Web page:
In addition to saving wear and tear on IT staff cars, the virtual environment has made the help desk more efficient. Remote access allows IT staff to see what is happening and even see issues before the user does. It is also easier to monitor the network and systems since everything is contained on a few servers.

"With VMware, we lock down the hard drive so it's like a new computer every time you turn it on," says Rahn, adding that his small staff can be more responsive now. "Removing viruses is easy; you just restart the computer."

Users at SCC no longer have to deal with a cluttered desktop with an overwhelming number of applications, says Fennel. "They log in with a name and password, the system authenticates them, then they are presented with resources based on their role with the college." And security updates are a snap. "We have 2,100 devices, but we don't have to visit each one. We can just apply it to the golden image and we're done," Fennel says.

In addition to making it easier to perform virus scans and security patches, VDI improves physical security, as well. "We could secure the data itself. If someone walked out with a desktop before, there would be security issues. But now, with virtualization, the data is behind walls in a secure area," says Rahn.

"One word shouts out at you: 'Freedom.' The freedom to use what I want, when I want it, as long as I have internet access," says Citrix's Podwojski. Since the desktop environment is running from the server rather than the local hard drive, users will have a similar experience regardless of being on an old or new desktop, Mac, or PC. They can start working at one station, log off, then log in at a different station and pick up where they left off.

Students benefit from having access to specialized software without having to purchase it themselves, as well as mobility. "Students can be in their dorm and access the applications they need to use," points out Mallempati of VMware.

"I think a really exciting part is the dynamic allocation of resources," says Cisco's Patton. "Say a researcher gets funding. The first thing they might do is start a data center. They run the project in a silo, then abandon the resources. When you look at virtualization, IT becomes the service provider. They can allocate servers to the project, then reclaim them when it's done."

Rapid deployment allows IT to better respond to evolving user needs, agrees Webb. "Users have different needs at different times. ... IT now has the ability to automatically provision additional resources to users. For example, we can give a user an additional processor or more memory in near real time."

At The University of Arizona, administrators in Residential Life IT created a "classroom-in-a-box" using clients and virtualization software from Wyse Technology. Twelve thin clients are mounted on the back of terminals for mobile, on-the-spot computing power. Originally designed to help meet the demand during fall freshmen housing check-in, the units have also been used for faculty and staff tech training sessions. Units mounted on carts allow on-the-spot enhancement to presentations and classes.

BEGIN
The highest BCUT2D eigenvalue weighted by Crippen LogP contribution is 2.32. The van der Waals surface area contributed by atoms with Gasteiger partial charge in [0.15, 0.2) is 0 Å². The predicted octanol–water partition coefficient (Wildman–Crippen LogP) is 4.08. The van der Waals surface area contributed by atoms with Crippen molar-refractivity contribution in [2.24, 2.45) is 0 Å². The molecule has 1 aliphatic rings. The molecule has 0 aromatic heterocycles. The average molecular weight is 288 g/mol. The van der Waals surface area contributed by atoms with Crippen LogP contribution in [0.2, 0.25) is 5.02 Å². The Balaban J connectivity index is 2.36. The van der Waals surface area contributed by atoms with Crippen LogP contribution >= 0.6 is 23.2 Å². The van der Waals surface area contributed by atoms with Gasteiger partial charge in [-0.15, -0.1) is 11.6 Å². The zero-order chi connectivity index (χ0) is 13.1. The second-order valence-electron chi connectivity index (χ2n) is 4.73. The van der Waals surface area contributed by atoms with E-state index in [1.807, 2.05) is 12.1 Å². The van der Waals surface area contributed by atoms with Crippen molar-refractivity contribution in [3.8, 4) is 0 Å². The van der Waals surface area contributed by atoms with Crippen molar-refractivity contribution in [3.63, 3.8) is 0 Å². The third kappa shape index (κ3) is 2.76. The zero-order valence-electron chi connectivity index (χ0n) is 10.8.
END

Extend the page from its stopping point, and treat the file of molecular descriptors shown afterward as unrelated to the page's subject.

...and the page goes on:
There are conflicting views about how much money will be saved and a major factor is the implementation style. "The value proposition is a little tricky because the immediate impact on budget isn't necessarily noticeable or calculable," says Albatal. "When you tell a CIO that you are going to introduce a new technology and reduce servers from 100 to 10, that is straightforward. When you go to the same CIO and say, 'I want to introduce desktop virtualization and we'll be maintaining the same number of desktops and we need to buy more infrastructure to support those images,' he might not see the value."

Energy and cost savings are really seen in the server room. Savings can be less visible at the desktop because, if schools are reusing existing equipment, they are drawing the same power, but it does extend the refresh cycle and then upgrades are an option.

By contrast, thin clients will save energy because they draw less power, but they can cost more out of the gate. However, they have a longer lifespan than a normal desktop, so long-term savings has to be balanced against initial investment costs.

"Another issue is, if you don't already have the server power, it can cost as much as adding machines. Capital expenditure costs can seem more expensive, but what people realize is that, in an ongoing implementation, those operating expenses are greatly reduced," says Loof.

"We think it costs a little more to get started, but there are long-term benefits with power savings and a much longer replacement cycle," says Rahn. In addition to saving energy, being virtual supports green efforts by reducing the amount of technology waste because existing equipment can be used for a longer time.

"The decision to move to a virtual desktop environment was centered on replacement and operational cost. Once the virtual infrastructure was established, the unit cost to move an individual PC to thin client was approximately $20 to $350, depending on a thin client software replacement or hardware replacement," explains Webb. WTAMU was also able to eliminate redundancies on campus from departments maintaining their own servers.

"We're saving over $250,000 a year. We've redirected $50,000 to technology innovation and improvement grants," shares Fennel. "Our faculty can apply for grants; there is a formal rubric. We fund as many of the grants as we can each semester. It gives our front line people--who have great ideas about leveraging technology for student success--to [make these ideas a reality]. And it hasn't cost the college additional money."